Search

Bird flu found in wild geese, heron in Long Beach, LA and Cerritos

LOS ANGELES — Eight cases of bird flu have been detected in wild birds in Los Angeles County, the Department of Public Health confirmed Monday, marking the first sign of the virus in the county.

The cases were detected in three Canada geese and a black-crowned night heron in Long Beach, three Canada geese in the city of Los Angeles and one Canada goose in Cerritos, according to DPH.

RELATED STORY: Long Beach aquarium’s penguins, lorikeets take cover after bird flu found in area

The cases are part of the ongoing nationwide outbreak of bird flu, also known as H5N1. County health officials stressed that the risk to the general public’s health from the virus is low. The bird flu is a viral disease of birds caused by type A influenza viruses.

The illness is a concern for domestic poultry because it is highly contagious and may cause illness and death in backyard and commercial flocks. The virus can spread through direct bird-to-bird contact or indirectly when virus is on clothing, footwear, vehicles, rodents, insects, feed, water or feathers, health officials said. Birds shed the virus in bodily fluids such as respiratory droplets, mucus, saliva, and feces.

While the risk of human transmission is low, health officials said human infections can occur when the virus is inhaled in droplets or dust, or when it enters a person’s eyes, nose, or mouth, either through unprotected contact with infected birds or contact with contaminated surfaces.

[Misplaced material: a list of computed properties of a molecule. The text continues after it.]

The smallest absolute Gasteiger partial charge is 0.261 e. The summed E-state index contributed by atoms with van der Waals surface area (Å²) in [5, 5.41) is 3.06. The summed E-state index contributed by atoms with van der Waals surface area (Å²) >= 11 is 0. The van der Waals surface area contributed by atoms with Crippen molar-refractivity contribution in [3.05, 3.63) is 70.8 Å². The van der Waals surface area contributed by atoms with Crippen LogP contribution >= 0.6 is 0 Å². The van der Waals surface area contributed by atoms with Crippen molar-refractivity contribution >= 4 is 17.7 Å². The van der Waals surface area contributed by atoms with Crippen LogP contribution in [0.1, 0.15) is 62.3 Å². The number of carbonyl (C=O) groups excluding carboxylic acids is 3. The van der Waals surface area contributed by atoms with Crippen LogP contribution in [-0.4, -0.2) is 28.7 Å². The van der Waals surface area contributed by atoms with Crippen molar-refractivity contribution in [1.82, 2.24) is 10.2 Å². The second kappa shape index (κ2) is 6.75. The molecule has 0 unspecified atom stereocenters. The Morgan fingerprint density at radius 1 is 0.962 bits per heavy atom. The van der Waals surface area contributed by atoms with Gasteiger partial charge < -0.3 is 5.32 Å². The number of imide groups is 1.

Health officials also noted that like other viruses, the bird flu could potentially mutate with wider spread transmission, potentially becoming more easily passed to people.

Related Articles

Environment |


P-22, the ‘Hollywood Cat’ who lives in Griffith Park, is honored in a mural in Silver Lake

Environment |


First mountain lion to die of mange had five different rat poison chemicals in her system

Environment |


Woman brings raccoon to North Dakota bar; she’s arrested, he’s put to death

Environment |


Watch: Death Valley’s Devils Hole is roiled by earthquake 1,500 miles away

Authorities urged residents to avoid handling wild birds, and observe them only from a distance. People who have job-related exposure to birds — including animal shelters, veterinary clinics, or poultry processing plants — or recreational exposure should wear personal protective equipment when handling them, according to DPH.

Share the Post:

Related Posts